Desert Isle Keeper
This book was so much fun to read! Amy Poeppel’s Musical Chairs is a delight and I highly recommend adding it to your summer TBR pile.
Fifty-something single mom Bridget Stratton is looking forward to a romantic, sexy summer with her boyfriend Sterling. She has escaped from NYC and is settling into her ramshackle country home in rural Connecticut when she receives an email from Sterling in which he breaks up with her. He’s talked it over with his ex-wife and decided that he and Bridget are in different phases of their lives:
“I had a hard but good conversation with Mallory, and she agrees that it would be best if you and I take a break…I wish you well, Bridget. Please accept my sincere apology and know how much I’ve enjoyed our time together. Your friend, Sterling.”
Bridget doesn’t have much time to mourn her breakup though because her twenty-something twins – Isabelle and Oscar – are both heading unexpectedly to Connecticut to spend the summer nursing their own wounds. Isabelle has just quit her job in Hong Kong looking for a simpler, less hectic pace of life, and Oscar has left his husband in DC after accusing him of cheating. Luckily for Bridget, her best friend Will is also on the way!
Will and Bridget met at Juilliard and have been two parts of the Forsyth Trio for over three decades – Will on piano, Bridget on ‘cello. They’ve had numerous violin players over the years, but none as talented, or as divisive, as Gavin Glantz – now a world-famous violinist. Bridget and Will need to decide what to do about the trio – are they getting too old for the unsteadiness of life in a chamber ensemble? In the meantime, Bridget’s ninety-year-old father is getting remarried and the Forsyth Trio is scheduled to play. Could Gavin join them or is there too much baggage to make that work? Will and Bridget have a great deal to think about and juggle this summer.
Musical Chairs is like a well-rehearsed orchestra crammed with delightful characters all playing their parts. Each character (and there are many) has a role to play in the novel and Ms. Poeppel does a masterful job pulling all the pieces and people of this story together. The chapters alternate between the PoVs of Bridget and Will and someone else – cleverly mimicking their trio and giving the reader different vantage points from which to view the whole picture.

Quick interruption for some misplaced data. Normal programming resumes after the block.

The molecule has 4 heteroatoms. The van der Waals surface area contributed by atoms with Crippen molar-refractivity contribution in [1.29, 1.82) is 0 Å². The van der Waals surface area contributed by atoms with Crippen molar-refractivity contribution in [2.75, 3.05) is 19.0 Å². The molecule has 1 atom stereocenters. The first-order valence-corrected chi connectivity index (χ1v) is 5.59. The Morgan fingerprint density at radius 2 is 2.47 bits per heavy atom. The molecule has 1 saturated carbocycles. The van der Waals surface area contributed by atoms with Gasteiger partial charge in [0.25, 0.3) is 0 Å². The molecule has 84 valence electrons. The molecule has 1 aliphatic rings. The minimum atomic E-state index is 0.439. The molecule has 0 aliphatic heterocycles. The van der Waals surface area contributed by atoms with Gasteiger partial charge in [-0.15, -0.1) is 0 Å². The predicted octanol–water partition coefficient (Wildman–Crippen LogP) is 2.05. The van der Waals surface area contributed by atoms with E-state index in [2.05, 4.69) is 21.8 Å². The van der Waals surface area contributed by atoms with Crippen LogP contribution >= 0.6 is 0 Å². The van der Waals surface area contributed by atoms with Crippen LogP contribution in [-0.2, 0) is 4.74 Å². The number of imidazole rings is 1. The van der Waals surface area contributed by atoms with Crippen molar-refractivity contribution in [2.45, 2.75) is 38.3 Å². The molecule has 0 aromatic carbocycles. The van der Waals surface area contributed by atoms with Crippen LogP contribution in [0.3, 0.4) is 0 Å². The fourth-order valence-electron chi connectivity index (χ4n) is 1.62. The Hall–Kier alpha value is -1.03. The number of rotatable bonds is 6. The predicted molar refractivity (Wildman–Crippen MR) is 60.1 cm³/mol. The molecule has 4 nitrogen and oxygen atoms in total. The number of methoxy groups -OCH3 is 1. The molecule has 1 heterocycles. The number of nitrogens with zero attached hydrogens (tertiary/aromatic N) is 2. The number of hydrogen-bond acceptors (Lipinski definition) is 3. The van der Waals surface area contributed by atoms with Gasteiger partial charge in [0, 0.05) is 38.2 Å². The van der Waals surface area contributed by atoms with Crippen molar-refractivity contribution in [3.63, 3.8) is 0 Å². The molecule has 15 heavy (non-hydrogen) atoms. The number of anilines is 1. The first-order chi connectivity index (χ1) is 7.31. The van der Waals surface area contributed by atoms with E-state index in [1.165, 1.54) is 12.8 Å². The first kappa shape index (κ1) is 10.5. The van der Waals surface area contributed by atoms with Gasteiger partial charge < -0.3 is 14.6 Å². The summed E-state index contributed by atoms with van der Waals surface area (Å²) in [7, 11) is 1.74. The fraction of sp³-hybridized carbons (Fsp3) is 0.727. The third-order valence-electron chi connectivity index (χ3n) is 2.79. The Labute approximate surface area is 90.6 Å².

Bridget is entirely likeable. She’s real – she loves her kids (but is ready to get her space back), has clothes from different decades still jammed in her closet, drinks a little too much wine on occasion, and hopes for a romantic relationship to take her through the second half of her life. When I read the book blurb, I didn’t imagine I would be able to relate to Bridget – she’s a classically trained ‘cellist, a life-long New Yorker, the daughter of a famous, wealthy orchestra conductor, a person who summers in Connecticut. But I did relate to Bridget, and I cared about what happened to her.
Will is also relatable – he worries about money and stability and past relationships – but he is optimistic and open to new adventures that life throws his way. He, too, is looking for a romantic relationship. But please don’t get any ideas about Bridget and Will as a couple. They are perfect as best friends and I’m grateful to Ms. Poeppel for celebrating their friendship and leaving it alone. Will and Bridget will have to find romance elsewhere.
There are loads of other characters and side relationships in Musical Chairs and that might be a negative for some readers. But that’s life – we are rarely given the opportunity to focus on just one issue or one person in our life, and this is a more realistic portrait of love and family. Yes, there is romance but it’s not front and center; again it’s just part of everything else happening to Bridget and Will. Romance, especially for a fifty-something mother with a career and an aging father, cannot happen in a vacuum.
Ms. Poeppel weaves the many different stories together into a beautiful tribute to family and friendship. She reminds us that what we are all searching for is love, and while friend and familial love are wonderful, romantic love is something else and finding oneself in romantic love is a spectacular thing. I found myself cheering for Will and Bridget and hoping that they both find the love they are searching for.
Simply put, Musical Chairs is a ‘feel good’ book. There is drama and there are problems to be solved but at heart it’s a celebration of love in all its iterations. Put this book in your TBR pile – you’ll be so glad you did!